And in fact overall I feel pretty pleased with my run. After being disappointed with my placing at the first KH race at Impington in April, I was much more encouraged by this result, closer to hitting the top 50 (a long held aim!) and getting a time considerably quicker than last year in the process (1min23s better, to be precise!)

Great Cornard Parkrun - 23rd May

And so back to Great Cornard - having finally found a race I can win, I'm going to make the most of it! This week was a pacer event - I've talked about these before: they're a great way for people to achieve PBs, by doing their best to stick with the official pacer for their target time.

For me, the nearest pacer to my own time was the first one, running at 20mins. I knew that by keeping ahead of him, I'd beat my time from the previous week - and now that I had a better idea of the course, I felt confident enough to set out at the front and see what happened. This meant I could go for a time, not just position - and so I set off at about pb pace for the first kilometre, building a lead over the next group of runners, who were running with the 20 minute pacer.

I've never led a proper race from start to finish before, but I have done at club time trial on occasion, and it's not particularly easy! I think part of the problem is worrying that you'll look a proper idiot if you blow up part way through and everyone starts overtaking you - so it creates a pressure to maintain your original pace for as long as possible. In terms of time, this is a good thing - but in terms of enjoyment......well, suffice to say I found it tough! But the marshals at Great Cornard are all really nice, and very encouraging - so just as you begin to flag, there's always the next one pushing you on. Towards the end, the runner in 2nd place was definitely gaining on me - and I have to be honest, by this point I'd stopped caring about my time and was just keen to keep the lead, so I saved a little for the final section and was able to finish strongly for a time of 19m11 - a minute quicker than the previous week, and another win.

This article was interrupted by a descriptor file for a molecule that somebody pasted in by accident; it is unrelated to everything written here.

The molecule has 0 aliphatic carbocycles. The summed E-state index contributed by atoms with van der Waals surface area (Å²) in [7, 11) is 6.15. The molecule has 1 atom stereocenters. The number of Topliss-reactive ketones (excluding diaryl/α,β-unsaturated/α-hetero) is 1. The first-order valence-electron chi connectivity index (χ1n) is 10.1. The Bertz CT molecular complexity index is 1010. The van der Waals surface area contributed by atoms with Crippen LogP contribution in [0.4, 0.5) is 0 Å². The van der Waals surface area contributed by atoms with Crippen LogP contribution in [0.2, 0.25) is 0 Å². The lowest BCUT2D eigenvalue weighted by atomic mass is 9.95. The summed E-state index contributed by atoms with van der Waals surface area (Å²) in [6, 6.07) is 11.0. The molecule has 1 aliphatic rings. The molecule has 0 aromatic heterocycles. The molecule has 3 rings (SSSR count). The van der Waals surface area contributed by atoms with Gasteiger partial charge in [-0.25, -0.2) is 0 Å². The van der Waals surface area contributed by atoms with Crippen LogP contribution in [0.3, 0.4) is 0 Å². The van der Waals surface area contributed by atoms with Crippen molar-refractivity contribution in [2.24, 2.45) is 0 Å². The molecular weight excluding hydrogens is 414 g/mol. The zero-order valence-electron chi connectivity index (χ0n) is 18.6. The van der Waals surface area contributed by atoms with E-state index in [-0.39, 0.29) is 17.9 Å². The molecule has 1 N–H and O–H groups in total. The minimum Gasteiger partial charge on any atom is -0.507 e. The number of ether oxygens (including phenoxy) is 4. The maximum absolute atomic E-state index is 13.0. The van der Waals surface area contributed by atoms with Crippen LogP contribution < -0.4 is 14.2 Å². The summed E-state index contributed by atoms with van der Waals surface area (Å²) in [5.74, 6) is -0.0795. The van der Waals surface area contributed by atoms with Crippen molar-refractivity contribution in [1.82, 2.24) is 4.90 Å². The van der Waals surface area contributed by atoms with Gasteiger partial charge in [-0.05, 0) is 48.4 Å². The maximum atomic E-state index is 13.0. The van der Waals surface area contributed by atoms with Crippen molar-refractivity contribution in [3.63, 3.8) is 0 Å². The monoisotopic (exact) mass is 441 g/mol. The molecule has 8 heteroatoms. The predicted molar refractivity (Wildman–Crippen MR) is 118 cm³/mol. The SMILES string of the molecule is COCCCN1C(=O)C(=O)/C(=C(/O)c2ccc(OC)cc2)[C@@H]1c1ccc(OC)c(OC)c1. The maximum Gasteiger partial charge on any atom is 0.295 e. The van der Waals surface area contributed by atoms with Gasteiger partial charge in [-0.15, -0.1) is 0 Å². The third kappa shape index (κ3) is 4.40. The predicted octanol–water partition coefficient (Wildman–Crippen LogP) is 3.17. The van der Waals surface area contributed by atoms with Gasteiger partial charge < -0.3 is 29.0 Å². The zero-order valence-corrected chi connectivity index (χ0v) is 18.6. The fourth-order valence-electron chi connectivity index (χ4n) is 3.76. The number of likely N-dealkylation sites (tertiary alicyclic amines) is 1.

This is one of mine! Great to see volunteers of all ages
All parkruns are friendly events, and Great Cornard is no exception - I already have a few people that I have got to know there a little, and everyone's very welcoming. I like to move about and try different ones, but this is now a firm favourite. I've been back a couple more times in June, grabbing another win - albeit with a slightly slower time - and helping out as a volunteer last weekend. Parkrun only operates with volunteers, so it's important to pitch in from time to time. The organisation suggest you volunteer 3 times a year - in reality, whilst some people probably don't hit this quota, a great many people do a great deal more, with many of the same faces helping week in week out. I have set my own personal target of helping out roughly once every 5 visits, so it was high time I put my name forward - and I ended up being the photographer, which was quite a fun role to try. The pictures came out fine, although I don't think David Bailey has much to worry about.

Next blog

As I type, it's mid June - I've fallen somewhat behind with the blog due to pressures at work amongst other things! This leads to mammoth posts like this one - and I've had one or two comments from people suggesting they can be a little long! Not for the first time I'm going to promise to post shorter blogs but more regularly, since - whilst I'm keen to play catch up - I really want to get back to what the blog is supposed to be about - my thoughts on running, rather than just a write-up of my races.

That said, next up I'll concentrate on the Friday 5 series - I've already raced two of these, with the third this coming Friday - and in addition there's the most recent Kevin Henry fixture at Newmarket to report on.

But once I've got these out of the way, I really hope to talk some more about how I'm looking to adopt a much more structured approach to my training and racing, looking towards some key targets that I'm hoping to break in the second half of the year.

No comments:

Post a Comment